Ride the rails
ANDREW LEIBENGUTH/TIMES NEWS Pictured is the Hometown Trestle, also known locally as the High Bridge. The 185 foot high bridge crosses a steep gorge where the train will stop to allow passengers views in all directions.
Tamaqua's long railroad heritage will be celebrated during the 27th Annual Tamaqua Heritage Festival on Sunday, Oct. 9.
One of the top highlights of every festival are the scenic fall foliage train rides. The one-hour train rides depart from the Tamaqua Train Station, which will be open to showcase the restoration completed on the circa-1874 station by Tamaqua Save Our Station (SOS) in 2004 at a cost of $1.5 million. Passengers, touring in vintage restored Reading and Northern Railroad coaches pulled by deisel locomotives, will ride the rails through the Tamaqua tunnel to the High Bridge as they enjoy the sights and sounds of times gone.
There are three one-hour round-trip train rides set for 11 a.m., 1 and 3 p.m.
The first trip will head south to New Ringgold and back. The train will follow the original route of the Little Schuylkill Navigation Railroad and Coal Company, which opened in 1831. The Little Schuylkill Railroad was the first railroad in the nation to use steam power to haul coal, and is the third oldest railroad route in the United States.
The original line was only 21 miles long and connected the coal mines of the Tamaqua area to the Schuylkill Canal at Port Clinton, where coal could then be loaded onto canal boats and shipped to major ports, such as Philadelphia.
Heading south passengers on the train will see the former Tamaqua Railroad Yard of the Reading Railroad, which was once a sprawling railroad yard during its heyday. As the train heads towards New Ringgold it will parallel the scenic Little Schuylkill River most of the way as it winds its way past farm fields, and lush wooded areas.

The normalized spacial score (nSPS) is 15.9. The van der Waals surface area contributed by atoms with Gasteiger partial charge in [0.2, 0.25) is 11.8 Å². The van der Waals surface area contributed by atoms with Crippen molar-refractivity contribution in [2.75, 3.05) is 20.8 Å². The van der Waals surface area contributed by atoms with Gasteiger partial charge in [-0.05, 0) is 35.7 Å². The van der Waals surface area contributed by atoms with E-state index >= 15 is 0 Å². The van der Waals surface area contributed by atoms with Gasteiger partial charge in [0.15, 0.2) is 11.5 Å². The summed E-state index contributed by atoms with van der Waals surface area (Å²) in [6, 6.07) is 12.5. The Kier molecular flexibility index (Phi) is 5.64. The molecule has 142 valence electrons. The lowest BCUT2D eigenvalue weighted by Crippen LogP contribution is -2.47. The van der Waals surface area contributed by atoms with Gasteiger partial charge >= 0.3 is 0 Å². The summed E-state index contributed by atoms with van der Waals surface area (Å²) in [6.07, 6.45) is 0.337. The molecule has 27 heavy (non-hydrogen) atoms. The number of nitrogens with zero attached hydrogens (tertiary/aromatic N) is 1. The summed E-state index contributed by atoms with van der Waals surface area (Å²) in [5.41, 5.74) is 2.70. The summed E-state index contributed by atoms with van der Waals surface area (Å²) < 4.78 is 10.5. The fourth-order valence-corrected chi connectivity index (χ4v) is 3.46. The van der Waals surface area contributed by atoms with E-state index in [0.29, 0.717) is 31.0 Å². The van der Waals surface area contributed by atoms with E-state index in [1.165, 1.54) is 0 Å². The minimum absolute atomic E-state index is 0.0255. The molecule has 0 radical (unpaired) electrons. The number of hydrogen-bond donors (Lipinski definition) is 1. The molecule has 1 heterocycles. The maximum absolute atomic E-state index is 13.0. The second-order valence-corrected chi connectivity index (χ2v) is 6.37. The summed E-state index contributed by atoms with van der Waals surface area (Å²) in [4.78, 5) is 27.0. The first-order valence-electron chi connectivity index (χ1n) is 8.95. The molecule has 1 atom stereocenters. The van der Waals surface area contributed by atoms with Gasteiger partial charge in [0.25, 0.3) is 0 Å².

The train will also pass through the former grounds of the historic Atlas Powder Company, which was a major producer of explosives and nitroglycerin for three quarters of a century. Wildlife, such as deer, wild turkey, and many other woodland animals are also visually abundant along this stretch of the railroad.
The second and third trips will each head north to the famous Hometown 'High Bridge' and back. As the train heads north from Tamaqua, it will also follow parts of the Little Schuylkill River. Just north of Tamaqua, the train will pass by the former remnants of the historic H.A. Weldy Gun Powder Works, which was located in Taggartsville from the mid 1800s through the early part of the 1900s.
The train will then pass through the Tamaqua Tunnel which was built in the 1850s. From there, the train passes through lush Laurel covered woodlands along the State Game Lands. Its journey continues past the former Mintzers Station on its way to the Barnesville area of Rush Township.
At East Mahanoy Junction, the train will cut northward on the former Catawissa Branch, passing the former Lakeside and Lakewood Parks, popularly known in the past as summertime destinations during the early 20th century. At the former Haucks Junction the train will switch to the Nesquehoning Branch where the train passes along farms and woodlands and eventually crosses the famous Hometown Trestle, also known locally as the High Bridge. The 185 foot high Hometown Trestle crosses a steep gorge where the train will stop to allow passengers spectacular views of the fall foliage in all directions from the trestle. The train then returns to Tamaqua.
Dale Freudenberger, Tamaqua Historical Society president, stressed, "Advance ticket purchases are recommended, but not required, for these highly popular excursions."
Tickets can be purchased in advance at the Chamber of Commerce office at 114 West Broad Street or by calling at 570-668-1880. Tickets are also available in advance at the Olde Station Candy Shop located inside the Tamaqua Railroad Station. Remaining tickets will be sold the day of the festival in front of the train station of a first come, first served basis.
"This is both a fun and relaxing trip your whole family can enjoy," added Freudenberger.